"Don't believe in God? You are not alone."
Starting this week, these words will be read by motorists traveling on Highway 95 near Moscow, Idaho. They are part of a highway billboard that features an image of blue sky and clouds with the words superimposed over. The billboard is placed by the American Humanist Association, a national advocacy organization, and is part of an ongoing campaign to raise the public profile of nontheism.
The striking message raises a question . . . and maybe some eyebrows.
"The point of the billboard is to let nontheistic people--such as atheists, agnostics, humanists and freethinkers--know they're not alone," explained Roy Speckhardt, executive director of the American Humanist Association. "The message is particularly important in smaller towns like Moscow and Pullman, which tend to have a larger percentage of religious people than the big cities. Nontheists might not realize there's a community out there for them because they're inundated with religious messages on every corner. But now they'll have a message catered specifically to them."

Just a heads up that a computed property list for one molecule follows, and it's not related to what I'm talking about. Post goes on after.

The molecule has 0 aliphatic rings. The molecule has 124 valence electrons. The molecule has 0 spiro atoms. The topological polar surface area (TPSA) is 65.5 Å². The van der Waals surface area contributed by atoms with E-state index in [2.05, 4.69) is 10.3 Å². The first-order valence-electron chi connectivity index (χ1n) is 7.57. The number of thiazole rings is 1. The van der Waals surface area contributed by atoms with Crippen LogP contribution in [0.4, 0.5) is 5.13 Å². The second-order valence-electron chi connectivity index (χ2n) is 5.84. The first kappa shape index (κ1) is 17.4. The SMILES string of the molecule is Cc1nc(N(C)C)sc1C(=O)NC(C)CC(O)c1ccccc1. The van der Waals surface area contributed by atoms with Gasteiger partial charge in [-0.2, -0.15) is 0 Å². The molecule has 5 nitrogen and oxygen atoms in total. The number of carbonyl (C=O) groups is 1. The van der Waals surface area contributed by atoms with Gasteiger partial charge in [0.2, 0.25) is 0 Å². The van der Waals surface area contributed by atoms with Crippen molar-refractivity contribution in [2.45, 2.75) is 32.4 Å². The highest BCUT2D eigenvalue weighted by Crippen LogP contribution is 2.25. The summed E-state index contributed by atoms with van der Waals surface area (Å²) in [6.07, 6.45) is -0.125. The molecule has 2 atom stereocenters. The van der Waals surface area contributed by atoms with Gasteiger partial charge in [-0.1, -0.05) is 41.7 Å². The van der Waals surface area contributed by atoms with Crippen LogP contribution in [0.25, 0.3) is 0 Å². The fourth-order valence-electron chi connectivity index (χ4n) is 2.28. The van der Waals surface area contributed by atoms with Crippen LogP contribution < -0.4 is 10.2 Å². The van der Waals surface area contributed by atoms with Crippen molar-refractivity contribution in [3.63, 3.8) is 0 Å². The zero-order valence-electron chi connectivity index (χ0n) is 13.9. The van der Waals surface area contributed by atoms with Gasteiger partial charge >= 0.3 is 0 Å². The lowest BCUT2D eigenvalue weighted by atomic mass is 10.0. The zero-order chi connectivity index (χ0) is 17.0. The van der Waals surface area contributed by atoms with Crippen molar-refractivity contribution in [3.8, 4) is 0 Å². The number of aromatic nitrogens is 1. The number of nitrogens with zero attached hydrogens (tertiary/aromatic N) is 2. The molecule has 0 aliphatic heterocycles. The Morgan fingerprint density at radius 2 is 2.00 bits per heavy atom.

The announcement of the billboard coincided with a press conference held by the American Humanist Association today at the 1912 Center in Moscow. Speckhardt said he was excited to talk to the local community about the billboard campaign and the American Humanist Association's mission.
Reaching out to nontheists isn't the only goal of the billboard campaign: "We want people to know you can be good without God," said Maggie Ardiente, director of development of the American Humanist Association. "There's a lot of misinformation out there about nontheists, so we want to educate people about our community and change those false perceptions. Humanists are patriots, we are dedicated to our families and friends and we want to live fulfilling, virtuous lives."
The billboard will run on Highway 95 between March 24 and June 14 of this year. It can be found just south of Moscow near the Sweet Avenue cross street, facing southbound traffic.
Click here for a pdf version of the billboard.
The billboard is one of many that have gone up around the country, including billboards outside of Philadelphia, Pennsylvania and Charleston, South Carolina. In addition, during the past holiday season the American Humanist Association ran an ad campaign on metro buses in Washington, DC, which garnered both applause and controversy.